Langston Hughes A Dream Deferred Essay Contest

Lorraine Hansberry begins A Raisin in the Sun, with the Langston Hughes poem “Harlem.”

What happens to a dream deferred?

Does it dry up
Like a raisin in the sun?
Or fester like a sore –
And then run?
Does it stink like rotten meat?
Or crust and sugar over –
Like a syrupy sweet?

Maybe it just sags
Like a heavy load.

Or does it explode?

I’ve known of this poem for years, but had only ever thought of it in connection with this play – what I hadn’t realized was that it was just one of a series of poems on the topic Hughes wrote, called Montage of a Dream Deferred. I am not a poet, nor am I a scholar of poetry, so I’m not going to analyze them, but I do want to share a few – they resonate throughout the play, and as we go into the rehearsal room each day, I find that the resonance grows stronger. What is the consequence of deferring your dreams? When does the desperation and the frustration kick in?

Dream Boogie
Good morning, daddy!
Ain’t you heard
The boogie-woogie rumble
Of a dream deferred?

Listen closely:
You’ll hear their feet
Beating out and beating out a –

You think
It’s a happy beat? 

Listen to it closely:
Ain’t you heard
Something underneath
Like a –

What did I say?

I’m happy!
Take it away!

Hey, pop!


Tell Me
Why should it be my loneliness,
Why should it be my song,
Why should it be my dream

This year, maybe, do you think I can graduate?
I’m already two years late.
Dropped out six months when I was seven,
At a year when I was eleven,
Then got put back when we come North.
To get through high at twenty’s kind of late –
But maybe this year I can graduate.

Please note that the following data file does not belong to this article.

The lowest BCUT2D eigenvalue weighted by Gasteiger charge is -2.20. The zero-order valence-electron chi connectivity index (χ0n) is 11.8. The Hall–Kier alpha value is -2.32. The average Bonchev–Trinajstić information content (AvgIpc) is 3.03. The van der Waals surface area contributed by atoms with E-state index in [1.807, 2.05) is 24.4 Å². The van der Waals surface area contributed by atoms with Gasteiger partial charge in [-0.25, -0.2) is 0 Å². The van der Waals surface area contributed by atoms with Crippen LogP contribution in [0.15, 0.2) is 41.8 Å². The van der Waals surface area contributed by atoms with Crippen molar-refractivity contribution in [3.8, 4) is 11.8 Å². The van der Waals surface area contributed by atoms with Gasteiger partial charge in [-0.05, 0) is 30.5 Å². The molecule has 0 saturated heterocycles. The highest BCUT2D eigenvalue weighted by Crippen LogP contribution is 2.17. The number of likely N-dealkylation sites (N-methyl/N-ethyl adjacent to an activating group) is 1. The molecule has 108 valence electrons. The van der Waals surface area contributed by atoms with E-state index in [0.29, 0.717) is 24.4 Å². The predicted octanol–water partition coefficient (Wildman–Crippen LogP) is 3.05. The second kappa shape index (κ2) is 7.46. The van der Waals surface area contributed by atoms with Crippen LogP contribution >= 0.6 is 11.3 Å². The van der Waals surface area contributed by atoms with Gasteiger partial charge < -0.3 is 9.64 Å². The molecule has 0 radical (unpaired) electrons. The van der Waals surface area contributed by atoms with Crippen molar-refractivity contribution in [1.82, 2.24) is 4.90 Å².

Maybe now I can have that white enamel stove
I dreamed about when we first fell in love
Eighteen years ago.
But you know,
Rooming and everything
Then kids,
Cold-water flat and all that.
But now my daughter’s married
And my boy’s most grown –
Quit school to work –
And where we’re moving
There ain’t no stove –
Maybe I can buy that white enamel stove!

Me, I always did want to study French.
It don’t make sense –
I’ll never go to France,
But night schools teach French.
Now at last I’ve got a job
Where I get off at five,
In time to wash and dress,
So, s’il vous plait, I’ll study French!

I’m gonna buy two new suits
At once!

All I want is
One more bottle of gin.

All I want is to see
My furniture paid for.

All I want is a wife who will
Work with me and not against me. Say,
Baby, could you see your way clear?

Heaven, heaven, is my home!
This world I’ll leave behind.
When I set my feet in glory
I’ll have a throne for mine!

I want to pass the civil service.

I want a television set.

You know, as old as I am,
I ain’t never
Owned a decent radio yet?

I’d like to take up Bach.

Of a dream

Buddy, have you heard?